Finding Out What People REALLY Think About You. Sort of…

For my counseling class, I had to interview people who knew me well.  I was given a list of questions from my professor and told to find at least 1 person.   I put the questions and answers my interviewees gave me below because I found this so interesting.

If you find any of their answers interesting and want to comment, agree, or disagree on them go right ahead.   Feel free to answer these questions about me, if you want to as well.

1. What is it like to be around me?
1:         It is fun.  Typically easy going.  It’s very easy to both talk to and listen to you about any topic.   You do have strong opinions about certain things which is respectable, but at the same time you listen to whatever comes out of my mouth.

2:         I think you’re fun and friendly and personable.  People like to be around you.   It’s also hard because you can be very sarcastic.  It’s hard to find the balance between sarcasm and realism.

3:         It’s fun.  Upbeat.  Not boring.  Easy to talk to one-on-one.  It’s a no pressure situation.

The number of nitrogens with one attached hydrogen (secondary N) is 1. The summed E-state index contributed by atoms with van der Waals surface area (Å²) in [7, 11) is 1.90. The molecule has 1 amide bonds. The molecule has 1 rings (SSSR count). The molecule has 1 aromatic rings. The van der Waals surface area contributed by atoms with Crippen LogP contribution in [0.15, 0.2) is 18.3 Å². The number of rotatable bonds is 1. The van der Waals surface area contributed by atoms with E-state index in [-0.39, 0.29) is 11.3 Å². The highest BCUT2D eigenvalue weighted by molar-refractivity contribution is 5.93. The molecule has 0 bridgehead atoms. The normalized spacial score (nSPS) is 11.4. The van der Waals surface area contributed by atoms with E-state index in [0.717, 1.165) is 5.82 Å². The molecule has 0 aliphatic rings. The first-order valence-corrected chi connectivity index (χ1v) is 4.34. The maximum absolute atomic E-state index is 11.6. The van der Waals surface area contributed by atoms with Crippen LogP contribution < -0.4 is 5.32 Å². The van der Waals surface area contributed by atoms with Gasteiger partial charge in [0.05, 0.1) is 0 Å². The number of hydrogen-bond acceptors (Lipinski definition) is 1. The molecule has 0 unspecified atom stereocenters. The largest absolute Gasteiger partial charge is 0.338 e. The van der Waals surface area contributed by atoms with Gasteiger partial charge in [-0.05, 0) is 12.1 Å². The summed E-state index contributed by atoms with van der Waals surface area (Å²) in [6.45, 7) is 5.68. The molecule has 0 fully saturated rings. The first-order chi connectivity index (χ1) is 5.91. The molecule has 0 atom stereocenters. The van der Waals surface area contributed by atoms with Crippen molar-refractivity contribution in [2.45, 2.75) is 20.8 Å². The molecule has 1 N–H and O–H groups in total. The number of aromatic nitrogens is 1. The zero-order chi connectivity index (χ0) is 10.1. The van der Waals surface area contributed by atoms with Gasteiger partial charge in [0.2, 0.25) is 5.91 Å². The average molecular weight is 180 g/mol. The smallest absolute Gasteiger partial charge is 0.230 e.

2.  How do my words affect you?
1:         No comment.  Didn’t understand the question.

2:         Your words can be very encouraging at times, they can also be very deflating at times.  It depends on where we’re at.  I think there’s a mix.

3:         When you say something, I take it to heart, because I know  you don’t have an agenda.

3. How well do you feel like I listen to you?
1:         You listen pretty well.  I know sometimes I get lost in what I’m saying and in my train of thought and you follow along pretty well.  You do sometimes shove off what I say, but that’s usually for a good reason.  Sometimes you do lose the main point of something or whatever I’m trying to say/you’re being told.  Generally it’s ok.

2:         Pretty well.  It just depends on time.  Normally it’s very well.  When I’m going through something, you’re willing to help me through stuff.   I think when things are good you listen very well.  Like that time that you let me talk for thirty minutes without telling me to shut up.

3:         Pretty well. I would say that you trust my opinion and you know when to call me out on my bs.

4. What emotions have you seen me express? 
1:         The full spectrum.
Afraid – -Anxious, secluded, frozen, stiff, quiet,